Left: "The Cool-Edge Tube" (1916), as illustrated by George Morrow. Right: Wedgwood Jasper plate celebrating William Coolidge and produced for Climax Molybdenum Company, New York.

Coolidge wanted to test the new tube on humans, and so used himself as a test subject with disastrous effects. Whilst this went well initially, he became concerned when his hair started to fall out. Therefore, he obtained an embalmed leg from a local physician. When Coolidge had finished his experiments, he took the leg to the company's incinerator for disposal, and he threw the leg into the incinerator with no explanation.

The operator did not know much English and opened the incinerator. The covering came apart and he was horrified to see a human leg. He was convinced he had come across a dreadful crime and he called the company police. A detective then visited Coolidge, and he had to give a very lengthy explanation! Further experiments on the tube resulted in the observations that the radiographic contrast deepened on the tube voltage and that the resolution depended on the size and position of the focal spot.

War-time activities

Spiral cathode (left) and tungsten anode (right). Note the elegant shape of the anode and the anode angle of 45° before the development of line focus.Spiral cathode (left) and tungsten anode (right). Note the elegant shape of the anode and the anode angle of 45° before the development of line focus.
Spiral cathode (left) and tungsten anode (right). Note the elegant shape of the anode and the anode angle of 45° before the development of line focus.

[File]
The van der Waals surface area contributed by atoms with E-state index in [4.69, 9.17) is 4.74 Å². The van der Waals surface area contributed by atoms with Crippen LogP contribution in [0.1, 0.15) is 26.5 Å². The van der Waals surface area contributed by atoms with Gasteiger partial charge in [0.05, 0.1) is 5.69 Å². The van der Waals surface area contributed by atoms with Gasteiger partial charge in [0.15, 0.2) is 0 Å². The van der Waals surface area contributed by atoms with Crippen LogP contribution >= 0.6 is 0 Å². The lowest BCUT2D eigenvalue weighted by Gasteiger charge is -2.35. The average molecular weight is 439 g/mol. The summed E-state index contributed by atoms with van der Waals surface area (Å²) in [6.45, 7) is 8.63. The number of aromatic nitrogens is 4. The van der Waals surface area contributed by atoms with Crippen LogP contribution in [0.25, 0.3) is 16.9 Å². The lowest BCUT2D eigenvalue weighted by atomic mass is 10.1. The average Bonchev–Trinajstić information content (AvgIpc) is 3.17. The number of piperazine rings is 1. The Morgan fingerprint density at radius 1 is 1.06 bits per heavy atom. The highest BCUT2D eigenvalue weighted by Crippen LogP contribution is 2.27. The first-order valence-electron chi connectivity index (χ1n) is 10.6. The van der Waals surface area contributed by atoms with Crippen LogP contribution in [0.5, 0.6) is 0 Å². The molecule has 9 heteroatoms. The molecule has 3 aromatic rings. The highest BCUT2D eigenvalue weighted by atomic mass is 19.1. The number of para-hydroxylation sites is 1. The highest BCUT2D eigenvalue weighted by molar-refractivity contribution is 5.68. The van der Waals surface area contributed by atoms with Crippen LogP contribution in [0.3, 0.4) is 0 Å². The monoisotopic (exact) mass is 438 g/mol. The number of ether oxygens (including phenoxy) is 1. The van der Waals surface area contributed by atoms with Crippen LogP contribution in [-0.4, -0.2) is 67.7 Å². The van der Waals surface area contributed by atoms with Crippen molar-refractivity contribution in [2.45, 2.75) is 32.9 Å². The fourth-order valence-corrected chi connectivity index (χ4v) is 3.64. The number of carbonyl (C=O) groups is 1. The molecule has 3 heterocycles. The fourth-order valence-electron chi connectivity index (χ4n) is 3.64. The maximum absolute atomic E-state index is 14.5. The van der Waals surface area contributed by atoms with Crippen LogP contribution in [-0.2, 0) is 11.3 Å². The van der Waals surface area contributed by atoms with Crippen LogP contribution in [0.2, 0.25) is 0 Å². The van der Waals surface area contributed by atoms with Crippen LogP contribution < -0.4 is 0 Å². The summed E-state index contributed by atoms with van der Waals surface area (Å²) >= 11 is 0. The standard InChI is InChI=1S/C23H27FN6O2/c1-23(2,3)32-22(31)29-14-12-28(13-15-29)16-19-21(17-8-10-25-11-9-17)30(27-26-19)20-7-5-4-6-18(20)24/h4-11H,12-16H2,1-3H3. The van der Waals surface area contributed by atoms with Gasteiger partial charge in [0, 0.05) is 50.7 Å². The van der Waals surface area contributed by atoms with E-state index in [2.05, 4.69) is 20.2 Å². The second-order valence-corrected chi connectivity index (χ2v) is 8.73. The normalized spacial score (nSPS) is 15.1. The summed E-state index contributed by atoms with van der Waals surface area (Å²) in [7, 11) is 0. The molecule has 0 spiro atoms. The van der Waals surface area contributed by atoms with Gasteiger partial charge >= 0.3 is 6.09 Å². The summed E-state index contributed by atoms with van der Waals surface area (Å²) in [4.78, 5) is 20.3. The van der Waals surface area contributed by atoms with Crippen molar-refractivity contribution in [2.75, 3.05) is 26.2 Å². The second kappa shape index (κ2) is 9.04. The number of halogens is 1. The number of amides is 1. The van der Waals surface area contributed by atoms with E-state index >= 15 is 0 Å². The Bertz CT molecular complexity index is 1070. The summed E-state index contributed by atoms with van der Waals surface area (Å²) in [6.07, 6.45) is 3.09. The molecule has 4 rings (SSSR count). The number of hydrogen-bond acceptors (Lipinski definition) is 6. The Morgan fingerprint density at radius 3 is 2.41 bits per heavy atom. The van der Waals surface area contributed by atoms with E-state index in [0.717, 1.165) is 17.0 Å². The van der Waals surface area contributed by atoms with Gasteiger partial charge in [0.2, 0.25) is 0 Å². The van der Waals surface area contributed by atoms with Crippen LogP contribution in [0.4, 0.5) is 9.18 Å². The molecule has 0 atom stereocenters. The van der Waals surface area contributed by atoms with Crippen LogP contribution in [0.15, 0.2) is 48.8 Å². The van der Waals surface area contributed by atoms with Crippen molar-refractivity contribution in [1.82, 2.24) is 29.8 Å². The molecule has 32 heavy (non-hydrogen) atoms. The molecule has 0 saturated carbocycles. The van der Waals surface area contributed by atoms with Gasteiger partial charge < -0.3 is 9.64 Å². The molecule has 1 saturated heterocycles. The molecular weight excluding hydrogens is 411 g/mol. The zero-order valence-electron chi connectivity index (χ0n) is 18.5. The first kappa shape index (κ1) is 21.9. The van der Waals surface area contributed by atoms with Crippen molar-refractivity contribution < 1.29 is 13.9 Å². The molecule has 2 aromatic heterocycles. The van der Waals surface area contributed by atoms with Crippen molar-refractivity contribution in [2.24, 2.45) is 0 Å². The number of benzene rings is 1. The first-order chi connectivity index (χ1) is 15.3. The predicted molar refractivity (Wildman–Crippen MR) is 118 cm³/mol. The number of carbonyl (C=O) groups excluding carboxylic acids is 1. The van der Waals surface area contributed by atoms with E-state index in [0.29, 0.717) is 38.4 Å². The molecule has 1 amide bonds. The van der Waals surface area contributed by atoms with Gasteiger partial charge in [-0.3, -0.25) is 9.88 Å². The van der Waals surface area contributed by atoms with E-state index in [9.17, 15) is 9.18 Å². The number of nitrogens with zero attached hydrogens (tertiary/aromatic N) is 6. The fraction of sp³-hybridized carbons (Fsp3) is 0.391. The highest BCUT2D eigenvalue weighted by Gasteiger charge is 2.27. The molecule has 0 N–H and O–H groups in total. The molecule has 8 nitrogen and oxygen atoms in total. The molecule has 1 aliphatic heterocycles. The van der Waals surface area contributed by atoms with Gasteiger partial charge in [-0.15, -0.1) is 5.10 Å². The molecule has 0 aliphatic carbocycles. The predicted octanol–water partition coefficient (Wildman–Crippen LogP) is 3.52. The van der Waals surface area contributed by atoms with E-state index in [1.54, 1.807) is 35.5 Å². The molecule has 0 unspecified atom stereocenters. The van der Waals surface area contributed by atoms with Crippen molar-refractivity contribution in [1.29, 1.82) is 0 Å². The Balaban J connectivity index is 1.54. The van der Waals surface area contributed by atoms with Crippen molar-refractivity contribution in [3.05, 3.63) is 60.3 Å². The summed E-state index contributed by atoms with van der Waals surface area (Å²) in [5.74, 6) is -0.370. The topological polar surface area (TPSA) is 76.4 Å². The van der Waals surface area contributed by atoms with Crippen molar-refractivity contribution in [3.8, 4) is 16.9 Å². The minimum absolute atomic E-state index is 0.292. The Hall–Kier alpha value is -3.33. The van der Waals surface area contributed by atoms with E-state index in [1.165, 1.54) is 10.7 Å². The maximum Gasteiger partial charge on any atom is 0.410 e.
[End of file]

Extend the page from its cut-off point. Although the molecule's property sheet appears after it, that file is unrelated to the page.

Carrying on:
During World War I, Coolidge became involved in producing a dependable portable unit for military use. The individual elements were simple and light and could be easily transported. Attached was a petrol-driven generator. The new tube had many benefits for military use and could be operated for long periods of time without overheating.

It might be imagined that the new Coolidge tube would rapidly sweep away the old ion/gas tubes, but in fact the gas tubes survived for a considerable period of time because they were readily available and relatively cheap. For example, in G.C. Aimer's catalogue, a standard gas tube was for sale in the U.K. at 7.75 pounds. The Coolidge tube sold at 40 pounds, more than five times the cost. Aimer was forced, however, to admit "the Coolidge tube has certain advantages over the gas tube."

Coolidge continued to work in x-rays and in the 1930s developed a 900,000-volt tube. He was also deeply involved in nondestructive testing. Coolidge received many honors and was personally very modest. He said, "Such honors as this I accept only if I can some-how share them with many others, since the entire staff of our research laboratory contributed to the success of this work." Our modern tubes are developments of this Coolidge tube of 1913 and we owe to Coolidge and his memory our sincere thanks.

U.S. Patent No. 1,203,495 for a vacuum tube, inventor William D. Coolidge, application filed 9 May 1913.U.S. Patent No. 1,203,495 for a vacuum tube, inventor William D. Coolidge, application filed 9 May 1913.
U.S. Patent No. 1,203,495 for a vacuum tube, inventor William D. Coolidge, application filed 9 May 1913.

Dr. Adrian Thomas is chairman of the International Society for the History of Radiology and honorary librarian at the British Institute of Radiology.

References

  1. Liebhafsky HA, Coolidge WD. A Centenarian and his work. New York, NY: John Wiley & Sons; 1974.
  2. Miller JA. Yankee Scientist: William David Coolidge. Schenectady, NY: Mohawk Development Service; 1963.
  3. X-ray studies. Schenectady, NY: General Electric Company; 1919.